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Peter Crabb: Why stop at $819 billion? Why not 100 percent of the nation's output?

They are looking for more than a trillion bangs for their bucks.

The U.S. House or Representatives has voted 244-188 in favor of H.R.1, the American Recovery and Reinvestment Act of 2009. That’s the short title of this law.

The full name of the bill reads “Making supplemental appropriations for job preservation and creation, infrastructure investment, energy efficiency and science, assistance to the unemployed, and State and local fiscal stabilization, for the fiscal year ending September 30, 2009, and for other purposes.”

As the vote on this potentially new law moves to the U.S. Senate, $819 billion worth of ‘supplemental appropriations’ are listed among its 647 pages. The Senate is expected to add more. These appropriations amount to 5.7 percent of the U.S. annual output — clearly, a historically massive undertaking by the federal government in an effort to stimulate economic activity.

Will 5.7 percent in government spending lead to an “American Recovery”? Any event or policy that raises government purchases or lowers taxes increases aggregate demand in the economy. But are purchases simply replacing private purchases or investments?

Those who advocate such government action are relying on the multiplier effect – a theory that what the government spends is spent again, thereby amplifying the effects of any policy change on aggregate demand. Furthermore, if the government does not respond in times like these, the results are very undesirable, and they claim unnecessary, fluctuations in output and employment. This school of thought has many supporters. In fact, some say the current action is too little. Writing in The Wall Street Journal this week, Robert Shiller of Yale University looks at this bill as too small. He argues greater government spending is needed to reignite the “animal spirits” investors.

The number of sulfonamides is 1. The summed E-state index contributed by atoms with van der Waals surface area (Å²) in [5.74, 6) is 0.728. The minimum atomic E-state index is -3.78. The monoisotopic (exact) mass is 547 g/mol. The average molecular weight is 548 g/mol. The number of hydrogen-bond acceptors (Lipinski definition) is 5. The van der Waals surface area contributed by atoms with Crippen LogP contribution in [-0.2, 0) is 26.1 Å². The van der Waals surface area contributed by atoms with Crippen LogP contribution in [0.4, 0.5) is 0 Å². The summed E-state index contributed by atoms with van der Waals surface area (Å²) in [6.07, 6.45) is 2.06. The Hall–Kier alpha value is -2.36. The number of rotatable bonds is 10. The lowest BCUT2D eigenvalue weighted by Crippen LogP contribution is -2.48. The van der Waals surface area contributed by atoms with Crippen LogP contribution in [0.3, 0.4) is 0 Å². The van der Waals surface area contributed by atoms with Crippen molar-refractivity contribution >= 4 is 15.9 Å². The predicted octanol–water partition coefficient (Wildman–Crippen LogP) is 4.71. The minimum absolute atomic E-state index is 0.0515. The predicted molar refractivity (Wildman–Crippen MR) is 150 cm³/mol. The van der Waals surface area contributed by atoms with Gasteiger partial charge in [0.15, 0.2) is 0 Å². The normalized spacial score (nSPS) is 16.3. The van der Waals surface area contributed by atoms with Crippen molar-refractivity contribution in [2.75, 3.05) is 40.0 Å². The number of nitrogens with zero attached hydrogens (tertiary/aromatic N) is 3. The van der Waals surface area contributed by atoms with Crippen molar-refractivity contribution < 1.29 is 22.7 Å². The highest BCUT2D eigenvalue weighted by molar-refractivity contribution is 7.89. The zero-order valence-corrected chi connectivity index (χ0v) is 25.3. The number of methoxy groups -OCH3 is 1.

In his column for The New York Times, Nobel Prize economist Paul Krugman agrees that more spending is necessary if there is to be any noticeable effect on economic activity.

Critics of such active government stimulus for the economy point to lags and the crowding-out effect. This latter theory shows that government spending is ineffective because the resulting increase in government debt raises interest rates; thereby reducing private investment in the economy (“Reinvestment” was probably included in the title of the bill to counter this argument).

Last week, Harvard economist Robert Barro argued in a piece for The Wall Street Journal that there is no multiplier effect. Using historical evidence from the United States he estimates the multiplier is 0.8 – implying that for every dollar of government spending, 20 cents is lost.

In an interview for the New York Times, fellow Harvard economist Jeffrey Frankel pointed out that previous big fiscal policy actions of this magnitude, such as the Kennedy tax cuts in the 1960s, did not come into effect until well after the recession was over.

Sen. Mike Crapo, along with other Republican senators, met with president Obama on Tuesday regarding the economic stimulus package. His thoughts: The “proposal costs too much, and will be too much of a burden on our children and their future generations.”

Crapo is absolutely right that this must be paid for. We cannot possibly believe that government can simply spend its way to prosperity.

The multiplier effect advocates must believe that government can get a free lunch. The federal government can get more than it pays for. If so, why stop at only 5.7 percent of our economy? Why not 50 or 100 percent?

One thing we can rest assured of: The massive number of dollars in this bill will not go to allegedly corrupt politicians. According to page 14 of the bill, “None of the funds provided by this Act may be made available to the State of Illinois . unless Rod R. Blagojevich no longer holds the office of Governor of the State”.

Since 2000, Peter R. Crabb has been a professor of finance and economics at Northwest Nazarene University in Nampa. He earned his doctorate in international and financial economics from the University of Oregon

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